# How to calculate delta-v required for a planet-to-planet Hohmann transfer?

How do you calculate the delta-v required to do a Hohmann transfer from a circular orbit around one body to a circular orbit around another?

I'm assuming you'd need to know the masses of the two bodies, and the mass of whatever they're orbiting around, also the radii of the different orbits. Let's assume those are all known.

Here is an approximate but quite accurate solution. This assumes that the orbit about the departure body is aligned with the outgoing asymptote of the Hohmann orbit, which is the standard practice when putting a spacecraft in a parking orbit by a launch vehicle before its escape maneuver. This also assumes that the bodies' orbits about the Sun are circular and that they are coplanar. This is pretty close for the planets (as currently defined) about our Sun.

We will also assume instantaneous maneuvers, which is a good approximation for chemical rockets, and what is implied by the use of the Hohmann solution. The transfer would be quite different for low-thrust systems.

The $\Delta V$ can be determined by repeated application of this equation that simply says that the total energy is the sum of the kinetic energy and the potential energy:

$\mathcal{E}=\frac{v^2}{2}-\frac{\mu}{r}$

where $\mathcal{E}$ is the total energy per unit mass of the object or the "specific energy", $v$ is the velocity of the object at the current position, $\mu$ is the GM of the central body, i.e. Newton's gravitational constant times its mass, and $r$ is the current distance from the center of the central body.

The key is that the total energy of the object is a constant of motion over the orbit.

We will also use the fact that orbits are ellipses, and this equation, which determines that constant of motion from the apses of the orbit, i.e. the radii of the closest and farthest points in the orbit, $r_1$ and $r_2$:

$\mathcal{E}=-{\mu\over r_1+r_2}$

For this problem we define:

$\mu_S$ = GM of the Sun.
$\mu_1$ = GM of the departure body.
$\mu_2$ = GM of the arrival body.
$r_1$ = radius of departure body orbit about the Sun, assumed to be circular.
$r_2$ = radius of arrival body orbit about the Sun, assumed to be circular.
$a_1$ = circular orbit radius of the spacecraft about the departure body.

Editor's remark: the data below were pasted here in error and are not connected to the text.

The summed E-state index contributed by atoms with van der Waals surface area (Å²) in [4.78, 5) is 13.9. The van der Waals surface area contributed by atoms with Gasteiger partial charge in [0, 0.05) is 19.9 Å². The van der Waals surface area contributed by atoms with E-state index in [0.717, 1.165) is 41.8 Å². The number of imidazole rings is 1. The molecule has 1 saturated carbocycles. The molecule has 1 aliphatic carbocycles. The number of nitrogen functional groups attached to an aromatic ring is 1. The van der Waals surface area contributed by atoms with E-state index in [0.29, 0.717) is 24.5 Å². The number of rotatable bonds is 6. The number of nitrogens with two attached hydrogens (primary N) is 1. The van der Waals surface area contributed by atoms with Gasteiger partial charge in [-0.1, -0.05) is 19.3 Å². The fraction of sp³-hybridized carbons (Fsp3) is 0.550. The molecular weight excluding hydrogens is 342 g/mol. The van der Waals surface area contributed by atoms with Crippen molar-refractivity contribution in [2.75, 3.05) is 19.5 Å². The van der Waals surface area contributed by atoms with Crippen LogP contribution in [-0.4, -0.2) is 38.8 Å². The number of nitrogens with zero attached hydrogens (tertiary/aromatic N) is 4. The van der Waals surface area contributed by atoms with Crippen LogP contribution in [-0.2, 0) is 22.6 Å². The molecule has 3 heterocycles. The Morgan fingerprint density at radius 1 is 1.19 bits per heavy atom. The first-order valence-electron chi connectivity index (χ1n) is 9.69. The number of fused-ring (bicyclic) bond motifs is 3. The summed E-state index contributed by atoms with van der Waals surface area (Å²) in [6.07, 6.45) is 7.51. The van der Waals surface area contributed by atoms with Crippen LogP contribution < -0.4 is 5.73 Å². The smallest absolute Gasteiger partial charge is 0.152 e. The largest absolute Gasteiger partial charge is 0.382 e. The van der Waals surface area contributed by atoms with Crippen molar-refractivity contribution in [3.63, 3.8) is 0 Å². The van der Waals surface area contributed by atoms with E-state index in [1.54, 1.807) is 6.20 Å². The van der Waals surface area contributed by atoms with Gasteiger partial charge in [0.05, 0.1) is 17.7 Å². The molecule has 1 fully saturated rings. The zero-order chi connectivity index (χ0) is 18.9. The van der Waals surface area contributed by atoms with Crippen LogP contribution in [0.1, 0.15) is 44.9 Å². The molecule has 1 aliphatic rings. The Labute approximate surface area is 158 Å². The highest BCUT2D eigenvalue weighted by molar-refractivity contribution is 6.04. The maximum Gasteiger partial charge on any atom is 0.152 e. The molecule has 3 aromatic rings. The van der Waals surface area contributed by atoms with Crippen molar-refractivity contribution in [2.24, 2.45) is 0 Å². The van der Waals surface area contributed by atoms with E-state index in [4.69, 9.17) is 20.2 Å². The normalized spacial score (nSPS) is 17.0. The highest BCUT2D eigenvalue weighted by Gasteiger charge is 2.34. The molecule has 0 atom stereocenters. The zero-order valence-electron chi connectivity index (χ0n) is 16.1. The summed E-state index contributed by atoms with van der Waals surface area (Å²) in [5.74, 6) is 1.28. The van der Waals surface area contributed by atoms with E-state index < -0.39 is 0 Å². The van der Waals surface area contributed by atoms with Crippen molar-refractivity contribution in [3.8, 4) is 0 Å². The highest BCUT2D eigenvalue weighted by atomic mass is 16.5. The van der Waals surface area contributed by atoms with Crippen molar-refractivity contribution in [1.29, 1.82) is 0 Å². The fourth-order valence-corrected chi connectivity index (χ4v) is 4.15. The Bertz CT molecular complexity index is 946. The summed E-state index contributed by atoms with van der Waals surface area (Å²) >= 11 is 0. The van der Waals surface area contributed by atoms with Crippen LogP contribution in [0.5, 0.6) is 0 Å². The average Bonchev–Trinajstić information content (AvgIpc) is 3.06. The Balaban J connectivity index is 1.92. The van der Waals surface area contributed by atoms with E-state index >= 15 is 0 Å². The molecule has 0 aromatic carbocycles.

$a_2$ = circular orbit radius of the spacecraft about the arrival body.

The Hohmann transfer orbit has apses $r_1$ and $r_2$. So its specific energy is:

$\mathcal{E}_H=-{\mu_S\over r_1+r_2}$

We then compute the velocity of that orbit at $r_1$:

$\mathcal{E}_H=-{\mu_S\over r_1+r_2}=\frac{v_{H1}^2}{2}-\frac{\mu_S}{r_1}$

which gives:

$v_{H1}=\sqrt{\frac{2\mu_S r_2}{r_1(r_1+r_2)}}$

For the circular orbit of the departure body about the Sun, we have for its velocity about the Sun:

$-{\mu_S\over 2r_1}={v_1^2\over 2}-{\mu_S\over r_1}$

or:

$v_1=\sqrt{\mu_S\over r_1}$

The geometry dictates that the Hohmann transfer orbit velocity at periapsis is in the same direction as the departure body velocity, and they are at the same radius from the Sun. So the velocity change from the departure circular orbit to the Hohmann transfer orbit is just the difference (this will be squared later, so the sign doesn't matter):

$v_{T1}=v_{H1}-v_1=\sqrt{\frac{2\mu_S r_2}{r_1(r_1+r_2)}}-\sqrt{\mu_S\over r_1}$

That is the velocity change to get from the departure body orbit to the Hohmann transfer orbit, but without the departure body being there. To do the maneuver from a circular orbit about the body, we will use the patched conic approximation that we need an escape velocity from the body equal to that transfer velocity. Here is where the plane of the orbit about the body is important, since it needs to line up with the direction of the transfer velocity to minimize the $\Delta V$. In this case, that is the plane shared by the orbits of the two bodies.